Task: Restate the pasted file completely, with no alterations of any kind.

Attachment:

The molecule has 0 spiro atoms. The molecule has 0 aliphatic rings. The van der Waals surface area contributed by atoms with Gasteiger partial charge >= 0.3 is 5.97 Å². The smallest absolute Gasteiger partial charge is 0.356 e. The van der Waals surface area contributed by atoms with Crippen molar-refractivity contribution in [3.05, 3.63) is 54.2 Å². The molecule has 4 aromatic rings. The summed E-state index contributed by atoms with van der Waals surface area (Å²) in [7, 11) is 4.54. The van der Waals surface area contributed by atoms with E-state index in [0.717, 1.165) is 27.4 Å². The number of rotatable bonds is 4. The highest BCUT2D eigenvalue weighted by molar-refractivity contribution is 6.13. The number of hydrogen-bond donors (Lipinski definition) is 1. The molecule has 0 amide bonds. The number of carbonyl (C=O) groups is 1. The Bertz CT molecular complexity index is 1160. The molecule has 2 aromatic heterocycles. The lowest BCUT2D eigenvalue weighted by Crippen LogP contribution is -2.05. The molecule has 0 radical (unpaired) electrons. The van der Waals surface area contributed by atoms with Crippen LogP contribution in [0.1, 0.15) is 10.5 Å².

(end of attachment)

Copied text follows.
The molecule has 0 spiro atoms. The molecule has 0 aliphatic rings. The van der Waals surface area contributed by atoms with Gasteiger partial charge >= 0.3 is 5.97 Å². The smallest absolute Gasteiger partial charge is 0.356 e. The van der Waals surface area contributed by atoms with Crippen molar-refractivity contribution in [3.05, 3.63) is 54.2 Å². The molecule has 4 aromatic rings. The summed E-state index contributed by atoms with van der Waals surface area (Å²) in [7, 11) is 4.54. The van der Waals surface area contributed by atoms with E-state index in [0.717, 1.165) is 27.4 Å². The number of rotatable bonds is 4. The highest BCUT2D eigenvalue weighted by molar-refractivity contribution is 6.13. The number of hydrogen-bond donors (Lipinski definition) is 1. The molecule has 0 amide bonds. The number of carbonyl (C=O) groups is 1. The Bertz CT molecular complexity index is 1160. The molecule has 2 aromatic heterocycles. The lowest BCUT2D eigenvalue weighted by Crippen LogP contribution is -2.05. The molecule has 0 radical (unpaired) electrons. The van der Waals surface area contributed by atoms with Crippen LogP contribution in [0.1, 0.15) is 10.5 Å².